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Statue of Saint Patrick at the Hill of Tara, C...

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Well, here it is, the inevitable end of the year post. I don’t have much time here, so I thought I’d quote a beautiful hymn I became acquainted with a year or so ago. Because it was one of the songs I was playing for the church service, it was the tune of this unheard of hymn that caught my attention first. Then I read the words and fell in love with it. The tune is an Irish melody named “St. Patrick’s Breastplate”. Since the words are based on a prayer by the same name by Saint Patrick of Ireland, I find this to be very fitting. It appears that the tune was written to go with the words. Without further ado, then, here are the three verses contained in the Trinity Hymnal (the original version is much longer).

We Lift Up as Our Shield God’s Name

1. We lift up as our shield God’s name, the strong name of the Trinity, by invocation of the same: the Three in One and One in Three, our Rock and Tower, God of Light, Eternal Father, Spirit, Word; we claim the name of grace and might; salvation is of Christ the Lord.

2. Immanuel, incarnate Lord, from Mary’s womb was given breath, was baptized at the Jordan’s ford, and gave his life to conquer death. He rose triumphant from the tomb, was lifted to the Father’s throne to come on God’s dread day of doom and bring salvation for his own.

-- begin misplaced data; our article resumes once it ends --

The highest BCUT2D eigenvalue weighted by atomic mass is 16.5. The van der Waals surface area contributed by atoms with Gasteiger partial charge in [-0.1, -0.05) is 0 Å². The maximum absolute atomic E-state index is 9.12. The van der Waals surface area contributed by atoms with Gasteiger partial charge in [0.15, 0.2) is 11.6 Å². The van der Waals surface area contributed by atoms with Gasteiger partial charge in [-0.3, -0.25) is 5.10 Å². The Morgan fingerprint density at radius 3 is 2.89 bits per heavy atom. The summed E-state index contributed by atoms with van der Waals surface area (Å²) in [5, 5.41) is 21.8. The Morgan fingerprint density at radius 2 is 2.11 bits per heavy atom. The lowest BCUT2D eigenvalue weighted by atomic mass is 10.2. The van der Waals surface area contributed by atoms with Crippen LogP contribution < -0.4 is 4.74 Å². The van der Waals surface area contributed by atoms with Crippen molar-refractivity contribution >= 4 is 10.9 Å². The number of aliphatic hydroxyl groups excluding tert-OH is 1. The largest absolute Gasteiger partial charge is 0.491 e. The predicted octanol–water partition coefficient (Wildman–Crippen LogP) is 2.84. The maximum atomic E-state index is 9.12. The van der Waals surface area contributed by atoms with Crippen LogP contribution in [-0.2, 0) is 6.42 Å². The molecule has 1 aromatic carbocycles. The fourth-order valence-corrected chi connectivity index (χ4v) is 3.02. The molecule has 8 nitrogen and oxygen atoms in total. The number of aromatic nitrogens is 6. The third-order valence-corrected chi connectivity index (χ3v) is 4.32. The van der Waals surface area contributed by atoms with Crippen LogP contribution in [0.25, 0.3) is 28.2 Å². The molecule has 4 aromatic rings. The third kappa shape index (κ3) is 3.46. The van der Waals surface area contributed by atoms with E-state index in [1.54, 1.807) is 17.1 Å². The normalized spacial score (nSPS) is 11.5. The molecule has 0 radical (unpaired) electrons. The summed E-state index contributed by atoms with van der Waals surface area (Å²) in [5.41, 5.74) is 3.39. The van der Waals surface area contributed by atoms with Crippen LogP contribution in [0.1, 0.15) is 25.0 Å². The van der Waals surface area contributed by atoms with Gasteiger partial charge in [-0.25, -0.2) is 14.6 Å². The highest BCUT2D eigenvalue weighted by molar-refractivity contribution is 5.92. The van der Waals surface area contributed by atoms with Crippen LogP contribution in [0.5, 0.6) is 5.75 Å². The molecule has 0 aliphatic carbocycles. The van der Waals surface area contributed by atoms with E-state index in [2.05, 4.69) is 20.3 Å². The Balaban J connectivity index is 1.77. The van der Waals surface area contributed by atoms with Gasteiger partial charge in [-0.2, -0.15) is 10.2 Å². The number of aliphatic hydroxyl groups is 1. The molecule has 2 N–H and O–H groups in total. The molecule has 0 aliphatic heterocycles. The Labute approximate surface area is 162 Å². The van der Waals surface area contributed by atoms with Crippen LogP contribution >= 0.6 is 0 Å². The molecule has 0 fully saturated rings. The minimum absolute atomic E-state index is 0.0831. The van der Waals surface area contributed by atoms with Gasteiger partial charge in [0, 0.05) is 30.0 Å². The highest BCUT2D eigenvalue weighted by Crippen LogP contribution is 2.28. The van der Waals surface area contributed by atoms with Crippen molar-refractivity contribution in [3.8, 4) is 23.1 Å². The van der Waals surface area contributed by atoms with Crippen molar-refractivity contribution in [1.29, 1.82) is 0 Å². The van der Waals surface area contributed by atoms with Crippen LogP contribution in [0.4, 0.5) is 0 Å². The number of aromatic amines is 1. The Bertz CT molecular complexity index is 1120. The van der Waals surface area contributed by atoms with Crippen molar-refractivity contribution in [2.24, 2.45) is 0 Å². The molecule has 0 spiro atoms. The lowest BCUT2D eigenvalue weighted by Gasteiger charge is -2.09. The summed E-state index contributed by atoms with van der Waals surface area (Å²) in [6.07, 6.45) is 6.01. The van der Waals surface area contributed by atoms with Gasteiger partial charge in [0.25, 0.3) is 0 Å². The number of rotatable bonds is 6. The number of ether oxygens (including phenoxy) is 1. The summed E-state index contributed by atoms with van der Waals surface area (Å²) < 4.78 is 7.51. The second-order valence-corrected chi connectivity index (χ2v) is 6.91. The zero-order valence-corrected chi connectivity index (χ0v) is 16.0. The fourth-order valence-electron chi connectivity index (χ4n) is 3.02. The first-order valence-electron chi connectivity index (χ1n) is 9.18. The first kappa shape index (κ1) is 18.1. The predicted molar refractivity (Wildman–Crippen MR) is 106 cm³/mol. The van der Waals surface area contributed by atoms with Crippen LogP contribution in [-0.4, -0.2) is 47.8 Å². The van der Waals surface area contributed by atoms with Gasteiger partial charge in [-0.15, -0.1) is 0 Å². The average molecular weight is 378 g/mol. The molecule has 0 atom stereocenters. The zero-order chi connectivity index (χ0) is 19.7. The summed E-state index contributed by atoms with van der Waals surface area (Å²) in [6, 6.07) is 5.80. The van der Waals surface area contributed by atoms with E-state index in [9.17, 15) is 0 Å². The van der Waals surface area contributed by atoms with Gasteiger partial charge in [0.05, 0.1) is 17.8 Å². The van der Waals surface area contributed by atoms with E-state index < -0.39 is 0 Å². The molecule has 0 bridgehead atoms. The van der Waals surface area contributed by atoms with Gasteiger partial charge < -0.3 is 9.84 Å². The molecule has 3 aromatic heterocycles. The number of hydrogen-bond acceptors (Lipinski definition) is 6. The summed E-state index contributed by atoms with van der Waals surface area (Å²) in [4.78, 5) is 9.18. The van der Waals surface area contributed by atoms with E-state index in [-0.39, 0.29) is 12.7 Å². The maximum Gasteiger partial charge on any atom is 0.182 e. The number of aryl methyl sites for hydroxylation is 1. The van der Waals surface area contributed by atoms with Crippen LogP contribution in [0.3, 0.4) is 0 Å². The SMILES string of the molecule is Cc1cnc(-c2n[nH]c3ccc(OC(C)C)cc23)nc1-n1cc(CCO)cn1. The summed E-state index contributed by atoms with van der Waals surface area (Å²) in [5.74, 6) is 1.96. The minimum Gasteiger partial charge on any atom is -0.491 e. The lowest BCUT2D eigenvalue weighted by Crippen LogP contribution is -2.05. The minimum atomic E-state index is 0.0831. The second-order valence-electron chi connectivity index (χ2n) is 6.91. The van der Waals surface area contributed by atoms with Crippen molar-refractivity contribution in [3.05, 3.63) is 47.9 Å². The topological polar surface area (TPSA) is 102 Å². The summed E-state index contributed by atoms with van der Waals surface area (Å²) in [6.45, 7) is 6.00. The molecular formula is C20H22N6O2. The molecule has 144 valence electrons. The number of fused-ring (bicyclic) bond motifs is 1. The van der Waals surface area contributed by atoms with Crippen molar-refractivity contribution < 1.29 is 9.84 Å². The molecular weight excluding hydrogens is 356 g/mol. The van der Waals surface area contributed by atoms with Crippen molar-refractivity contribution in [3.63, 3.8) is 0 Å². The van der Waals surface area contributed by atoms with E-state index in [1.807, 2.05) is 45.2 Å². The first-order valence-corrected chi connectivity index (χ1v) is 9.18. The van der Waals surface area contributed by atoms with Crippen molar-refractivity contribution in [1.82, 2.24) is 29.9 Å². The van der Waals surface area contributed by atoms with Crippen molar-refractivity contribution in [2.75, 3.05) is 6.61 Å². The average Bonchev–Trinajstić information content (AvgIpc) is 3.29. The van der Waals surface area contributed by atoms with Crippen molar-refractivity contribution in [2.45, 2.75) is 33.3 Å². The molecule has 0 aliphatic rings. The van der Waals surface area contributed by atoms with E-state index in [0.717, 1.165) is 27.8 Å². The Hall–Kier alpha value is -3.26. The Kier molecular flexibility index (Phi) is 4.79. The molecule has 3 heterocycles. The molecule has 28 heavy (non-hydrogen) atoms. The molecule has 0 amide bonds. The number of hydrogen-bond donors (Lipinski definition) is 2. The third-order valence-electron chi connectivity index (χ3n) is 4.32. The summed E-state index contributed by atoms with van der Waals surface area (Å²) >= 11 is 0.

3. By faith we claim his grace today: the power of God to hold and lead, his eye to watch, his might to stay, his ear to hearken to our need; the wisdom of our God to teach, his hand to guide, his shield to ward, the word of God to give us speech, his heav’nly host to be our guard.


What a wonderful summation of orthodoxy! And to be able to sing it to such a strong tune! Strong hymnody is a thing much lacking in modern Christianity. One of the things that I have noticed and particularly like about the very old hymns and tunes (like the ones mentioned today, dating from approximately the 5th century) is that they often focus on God as Triune just as much as on Jesus as Savior. There is a triumphant, joyful, full, and reverent spirit in them that is sometimes played down in more contemporary hymnody (which, I guess, would be those dating from the nineteenth century, since hymnody (as opposed to the plethora of “campfire songs” or “Jesus is my boyfriend” type of “spiritual songs”) has not made great inroads in the past century).

The more I play out of the hymnal, the more I am aware of the depth of truth in the hymns that we often forget to make use of. Though I once was leaning towards exclusive psalmody, my experiences in a church of that stripe and fuller exposure to the hymns caused me cease leaning that direction. There is much room in everyday life, as well as in the worship service, for following the apostle’s admonition (given in a day-to-day context) to teach and admonish one another in all wisdom, “singing pslams and hymns and spiritual songs” with thanksgiving and praise to God (Colossians 3:16). May we take advantage of this heritage handed down to us from our forefathers in the faith.